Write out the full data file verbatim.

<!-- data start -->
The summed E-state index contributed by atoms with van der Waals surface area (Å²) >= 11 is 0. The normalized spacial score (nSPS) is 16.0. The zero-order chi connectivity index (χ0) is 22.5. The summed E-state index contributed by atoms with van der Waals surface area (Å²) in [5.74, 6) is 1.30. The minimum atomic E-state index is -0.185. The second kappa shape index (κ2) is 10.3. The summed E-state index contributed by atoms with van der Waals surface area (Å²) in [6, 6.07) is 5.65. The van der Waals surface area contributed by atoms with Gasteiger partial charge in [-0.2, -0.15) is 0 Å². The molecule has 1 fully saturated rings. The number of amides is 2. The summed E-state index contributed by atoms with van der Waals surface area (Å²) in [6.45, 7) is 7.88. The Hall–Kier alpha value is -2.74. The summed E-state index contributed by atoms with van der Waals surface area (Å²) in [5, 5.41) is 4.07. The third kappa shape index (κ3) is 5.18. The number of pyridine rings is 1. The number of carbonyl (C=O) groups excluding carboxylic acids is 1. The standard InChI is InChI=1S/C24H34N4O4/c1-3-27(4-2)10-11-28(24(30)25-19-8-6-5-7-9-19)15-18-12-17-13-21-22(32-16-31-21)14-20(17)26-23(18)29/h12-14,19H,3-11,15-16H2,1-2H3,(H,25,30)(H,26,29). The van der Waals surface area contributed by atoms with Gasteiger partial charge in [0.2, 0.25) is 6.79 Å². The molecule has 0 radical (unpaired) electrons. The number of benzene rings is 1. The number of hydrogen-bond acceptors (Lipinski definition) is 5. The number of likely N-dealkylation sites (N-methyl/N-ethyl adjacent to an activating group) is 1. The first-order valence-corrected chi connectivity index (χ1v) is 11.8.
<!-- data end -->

The summed E-state index contributed by atoms with van der Waals surface area (Å²) >= 11 is 0. The normalized spacial score (nSPS) is 16.0. The zero-order chi connectivity index (χ0) is 22.5. The summed E-state index contributed by atoms with van der Waals surface area (Å²) in [5.74, 6) is 1.30. The minimum atomic E-state index is -0.185. The second kappa shape index (κ2) is 10.3. The summed E-state index contributed by atoms with van der Waals surface area (Å²) in [6, 6.07) is 5.65. The van der Waals surface area contributed by atoms with Gasteiger partial charge in [-0.2, -0.15) is 0 Å². The molecule has 1 fully saturated rings. The number of amides is 2. The summed E-state index contributed by atoms with van der Waals surface area (Å²) in [6.45, 7) is 7.88. The Hall–Kier alpha value is -2.74. The summed E-state index contributed by atoms with van der Waals surface area (Å²) in [5, 5.41) is 4.07. The third kappa shape index (κ3) is 5.18. The number of pyridine rings is 1. The number of carbonyl (C=O) groups excluding carboxylic acids is 1. The standard InChI is InChI=1S/C24H34N4O4/c1-3-27(4-2)10-11-28(24(30)25-19-8-6-5-7-9-19)15-18-12-17-13-21-22(32-16-31-21)14-20(17)26-23(18)29/h12-14,19H,3-11,15-16H2,1-2H3,(H,25,30)(H,26,29). The van der Waals surface area contributed by atoms with Gasteiger partial charge in [0.2, 0.25) is 6.79 Å². The molecule has 0 radical (unpaired) electrons. The number of benzene rings is 1. The number of hydrogen-bond acceptors (Lipinski definition) is 5. The number of likely N-dealkylation sites (N-methyl/N-ethyl adjacent to an activating group) is 1. The first-order valence-corrected chi connectivity index (χ1v) is 11.8.